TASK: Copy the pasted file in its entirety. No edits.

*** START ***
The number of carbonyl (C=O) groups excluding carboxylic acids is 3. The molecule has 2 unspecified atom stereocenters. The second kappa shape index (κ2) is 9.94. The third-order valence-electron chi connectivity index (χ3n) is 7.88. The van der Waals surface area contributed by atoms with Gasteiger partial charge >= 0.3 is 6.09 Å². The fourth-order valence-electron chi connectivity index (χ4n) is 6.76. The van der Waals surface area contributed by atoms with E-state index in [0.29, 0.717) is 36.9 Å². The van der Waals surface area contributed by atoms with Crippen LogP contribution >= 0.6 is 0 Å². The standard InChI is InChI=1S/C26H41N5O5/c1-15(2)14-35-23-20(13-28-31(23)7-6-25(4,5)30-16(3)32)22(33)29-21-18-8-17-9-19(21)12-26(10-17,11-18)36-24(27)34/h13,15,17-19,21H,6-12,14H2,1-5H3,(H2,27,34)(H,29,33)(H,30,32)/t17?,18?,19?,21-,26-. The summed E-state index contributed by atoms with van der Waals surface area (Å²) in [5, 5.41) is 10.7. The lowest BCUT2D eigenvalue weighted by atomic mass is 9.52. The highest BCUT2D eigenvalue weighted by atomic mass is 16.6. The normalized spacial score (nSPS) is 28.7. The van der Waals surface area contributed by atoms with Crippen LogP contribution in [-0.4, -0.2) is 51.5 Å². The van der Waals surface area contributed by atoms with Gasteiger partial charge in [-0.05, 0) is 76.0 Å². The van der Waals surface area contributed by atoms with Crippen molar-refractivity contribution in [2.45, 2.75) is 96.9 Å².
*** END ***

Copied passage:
The number of carbonyl (C=O) groups excluding carboxylic acids is 3. The molecule has 2 unspecified atom stereocenters. The second kappa shape index (κ2) is 9.94. The third-order valence-electron chi connectivity index (χ3n) is 7.88. The van der Waals surface area contributed by atoms with Gasteiger partial charge >= 0.3 is 6.09 Å². The fourth-order valence-electron chi connectivity index (χ4n) is 6.76. The van der Waals surface area contributed by atoms with E-state index in [0.29, 0.717) is 36.9 Å². The van der Waals surface area contributed by atoms with Crippen LogP contribution >= 0.6 is 0 Å². The standard InChI is InChI=1S/C26H41N5O5/c1-15(2)14-35-23-20(13-28-31(23)7-6-25(4,5)30-16(3)32)22(33)29-21-18-8-17-9-19(21)12-26(10-17,11-18)36-24(27)34/h13,15,17-19,21H,6-12,14H2,1-5H3,(H2,27,34)(H,29,33)(H,30,32)/t17?,18?,19?,21-,26-. The summed E-state index contributed by atoms with van der Waals surface area (Å²) in [5, 5.41) is 10.7. The lowest BCUT2D eigenvalue weighted by atomic mass is 9.52. The highest BCUT2D eigenvalue weighted by atomic mass is 16.6. The normalized spacial score (nSPS) is 28.7. The van der Waals surface area contributed by atoms with Crippen LogP contribution in [-0.4, -0.2) is 51.5 Å². The van der Waals surface area contributed by atoms with Gasteiger partial charge in [-0.05, 0) is 76.0 Å². The van der Waals surface area contributed by atoms with Crippen molar-refractivity contribution in [2.45, 2.75) is 96.9 Å².